By our reporter
Temangalo land saga was a poster child for greed and abuse of office back in 2008.
The land saga exposed former prime minister Amama Amama and his business associate Amos Nzeyi as greedy individuals who used their influence to force a sale of land in Temangalo at a whooping sh11 billion. Valuers said the land was far below the deal NSSF offered the duo.
Whereas one can say the saga destroyed Amama Mbabazi’s Mr Clean image, it also left the national social security fund badly bruised.
Unfortunately the ghosts of Temangalo have refused to rest, and Amama and his business associate Amos Nzeyi could be forced to refund the money to the bonafide owners,or, NSSF could lose the land all together.
A family saying they owned the land has emerged and have presented overwhelming evidence before the Land probe committee headed by Justice Bamugemereire Catherine.
The wrangling is over the ownership of the 366 acre land stretch, now in the hands of National Social Security Fund (NSSF) at Temangalo in Wakiso District.
A Canadian based family is accusing businessman Amos Nzeyi of grabbing their land, without their consent or due compensation.
Nzeyi, a businessman associated with Pepsi Cola, is said to have fraudulently acquired and occupied the disputed land on Block 296 Plot 20 in Busiro in 1993. The land was then registered in the names of M/s Temangalo Tea Estate, a company owned by the family of Muhammad Hassanali Moosa before the 1972 Asian expulsion the late president Idi Amin Dada. They owned the land since 1944.
When President Museveni took power, he encouraged Asians to return to their properties or sale them to whoever they wanted.
However, some properties were forcefully occupied by some scrupulous people without going through the rightful channels such as the Asians Custodian board, or, buying from the bonafide owners.The Justice Catherine Bamugemereire –led Commission of Inquiry into land matters received evidence on Wednesday showing that Amos Nzeyi disposed off the land to NSSF in 2009 amidst disputes over ownership.
Nazim Moosa, a retired banker based in Vancouver, Canada on Wednesdaytestified before the land probe, and presented an original lease title saying that his parents acquired the tea estate from Daniel Mugwanya Kato and that they owned the property until they were part of the group expelled in 1972.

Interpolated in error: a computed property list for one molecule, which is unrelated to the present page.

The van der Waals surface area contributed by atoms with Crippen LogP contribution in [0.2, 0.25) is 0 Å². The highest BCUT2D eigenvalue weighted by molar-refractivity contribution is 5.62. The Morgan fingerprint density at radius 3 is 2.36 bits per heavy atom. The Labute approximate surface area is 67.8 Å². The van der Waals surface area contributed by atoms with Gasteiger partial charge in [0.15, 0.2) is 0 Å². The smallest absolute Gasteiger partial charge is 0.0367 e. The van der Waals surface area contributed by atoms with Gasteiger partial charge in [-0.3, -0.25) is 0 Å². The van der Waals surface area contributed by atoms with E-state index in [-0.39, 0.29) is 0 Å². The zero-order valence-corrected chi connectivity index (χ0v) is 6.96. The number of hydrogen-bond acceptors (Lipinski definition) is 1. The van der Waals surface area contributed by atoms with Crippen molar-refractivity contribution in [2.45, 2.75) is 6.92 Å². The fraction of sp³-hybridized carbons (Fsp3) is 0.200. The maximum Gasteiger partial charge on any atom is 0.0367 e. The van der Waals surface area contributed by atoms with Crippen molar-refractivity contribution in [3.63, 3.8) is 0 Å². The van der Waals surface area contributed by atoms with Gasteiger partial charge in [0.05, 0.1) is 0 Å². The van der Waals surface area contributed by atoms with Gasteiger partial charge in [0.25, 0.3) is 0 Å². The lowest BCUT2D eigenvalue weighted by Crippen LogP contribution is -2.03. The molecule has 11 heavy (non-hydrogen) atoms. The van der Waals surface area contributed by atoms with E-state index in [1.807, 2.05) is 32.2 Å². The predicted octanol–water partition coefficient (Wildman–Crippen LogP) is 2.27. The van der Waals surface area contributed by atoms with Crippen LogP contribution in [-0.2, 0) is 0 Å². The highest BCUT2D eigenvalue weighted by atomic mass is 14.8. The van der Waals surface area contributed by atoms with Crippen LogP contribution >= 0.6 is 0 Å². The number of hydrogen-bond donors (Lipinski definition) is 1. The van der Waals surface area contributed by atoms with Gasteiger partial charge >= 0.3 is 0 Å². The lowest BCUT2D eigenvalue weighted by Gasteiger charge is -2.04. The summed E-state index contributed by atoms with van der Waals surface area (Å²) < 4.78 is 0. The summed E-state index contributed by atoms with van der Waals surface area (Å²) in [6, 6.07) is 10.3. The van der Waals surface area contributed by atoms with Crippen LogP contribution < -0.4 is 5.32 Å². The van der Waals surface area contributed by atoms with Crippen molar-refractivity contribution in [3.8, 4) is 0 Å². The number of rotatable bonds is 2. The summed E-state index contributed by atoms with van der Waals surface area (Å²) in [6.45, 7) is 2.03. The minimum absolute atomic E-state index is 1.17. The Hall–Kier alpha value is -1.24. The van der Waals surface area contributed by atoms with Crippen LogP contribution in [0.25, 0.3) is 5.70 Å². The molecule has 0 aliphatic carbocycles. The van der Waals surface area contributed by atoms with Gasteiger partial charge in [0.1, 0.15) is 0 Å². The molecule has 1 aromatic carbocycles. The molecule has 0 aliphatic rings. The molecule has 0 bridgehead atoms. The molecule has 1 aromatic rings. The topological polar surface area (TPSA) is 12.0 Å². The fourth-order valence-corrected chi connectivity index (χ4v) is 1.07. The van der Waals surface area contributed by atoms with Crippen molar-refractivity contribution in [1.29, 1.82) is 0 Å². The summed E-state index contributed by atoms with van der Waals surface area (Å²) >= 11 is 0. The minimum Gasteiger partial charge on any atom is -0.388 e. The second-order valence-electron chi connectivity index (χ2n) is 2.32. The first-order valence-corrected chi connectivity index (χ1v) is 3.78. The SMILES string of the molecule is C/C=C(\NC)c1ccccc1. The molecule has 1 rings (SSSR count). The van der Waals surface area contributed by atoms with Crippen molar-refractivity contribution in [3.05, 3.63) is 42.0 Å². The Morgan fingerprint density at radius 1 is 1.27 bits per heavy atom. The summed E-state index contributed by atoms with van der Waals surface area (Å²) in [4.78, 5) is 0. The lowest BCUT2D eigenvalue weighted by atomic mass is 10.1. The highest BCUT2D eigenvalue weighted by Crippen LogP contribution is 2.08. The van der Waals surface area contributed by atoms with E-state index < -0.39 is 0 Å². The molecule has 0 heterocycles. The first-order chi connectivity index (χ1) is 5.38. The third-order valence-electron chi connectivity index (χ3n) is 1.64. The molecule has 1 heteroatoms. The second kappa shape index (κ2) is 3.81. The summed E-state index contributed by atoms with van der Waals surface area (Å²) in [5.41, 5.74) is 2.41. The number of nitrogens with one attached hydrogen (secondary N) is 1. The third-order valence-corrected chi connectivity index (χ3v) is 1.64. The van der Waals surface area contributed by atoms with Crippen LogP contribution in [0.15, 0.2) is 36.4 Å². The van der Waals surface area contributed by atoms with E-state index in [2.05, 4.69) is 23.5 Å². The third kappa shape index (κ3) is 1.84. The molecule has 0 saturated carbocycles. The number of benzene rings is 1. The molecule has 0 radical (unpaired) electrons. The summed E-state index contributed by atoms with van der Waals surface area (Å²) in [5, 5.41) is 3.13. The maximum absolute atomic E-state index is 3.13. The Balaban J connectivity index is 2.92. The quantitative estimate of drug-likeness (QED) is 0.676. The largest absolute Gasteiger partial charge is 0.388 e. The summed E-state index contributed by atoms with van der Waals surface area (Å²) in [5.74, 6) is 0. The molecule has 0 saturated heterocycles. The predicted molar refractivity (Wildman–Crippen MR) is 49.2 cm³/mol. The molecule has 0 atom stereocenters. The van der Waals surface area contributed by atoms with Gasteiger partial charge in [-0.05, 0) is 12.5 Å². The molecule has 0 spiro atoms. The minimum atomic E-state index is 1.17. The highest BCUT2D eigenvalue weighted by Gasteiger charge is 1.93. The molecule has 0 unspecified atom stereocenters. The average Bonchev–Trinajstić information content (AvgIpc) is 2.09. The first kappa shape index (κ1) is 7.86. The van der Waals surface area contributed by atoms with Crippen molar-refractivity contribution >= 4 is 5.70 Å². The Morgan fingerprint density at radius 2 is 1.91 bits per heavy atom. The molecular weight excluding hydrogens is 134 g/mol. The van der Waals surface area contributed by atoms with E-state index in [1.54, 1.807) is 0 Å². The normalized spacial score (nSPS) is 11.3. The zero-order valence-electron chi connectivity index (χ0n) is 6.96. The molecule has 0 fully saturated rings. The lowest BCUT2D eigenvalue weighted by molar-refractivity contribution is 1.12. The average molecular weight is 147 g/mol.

On behalf of his two siblings, Mr Moosa, pleaded, “…My parents have proprietary interests because I have the original lease title for the tea estate since 1944. But our search through our former lawyer Peter Mulira in 1993 shows that Mr Nzeyi was occupying our land. We wrote to him but he did not show up.”
Moosa says they visited the land in 1993 and were surprised to find part of it with some structures, a dairy farm and a watershed.
When they contacted the family of Mugwanya that leased the land to their parents, they denied knowledge of whoever had put developments on the land.
“We do not know what transpired in the background but our lawyer (Mulira) revealed to us that he did not find Mr Nzeyi’s title in the land registry,” Moosa told the probe committee.
And again, the family found incurbarance in finding legal redress as courts of law frustrated their filed two cases in 1993 and 2016.
“We have been seeking redress from other avenues because it has been frustrating without any action. We wrote to Speaker of Parliament, State House and Attorney General but to our surprise we learnt from press reports that NSSF had purchased it.”
According to Moosa, the searches on the land at the Wakiso District land office still show the land in question was still registered in the names of Temangalo Tea Estate.
The family of Mugwanya which leased land to the Asians feared the powerful people occupying the land and shied away from the dispute.
Moosa said, “We have been in touch with the Mugwanya family and they are aggrieved but in fear of what might happen.”
He added: “This is the first time to have a sort of public hearing since 1993 but I heard that lawyer abandoned the case and lost position of our case.”
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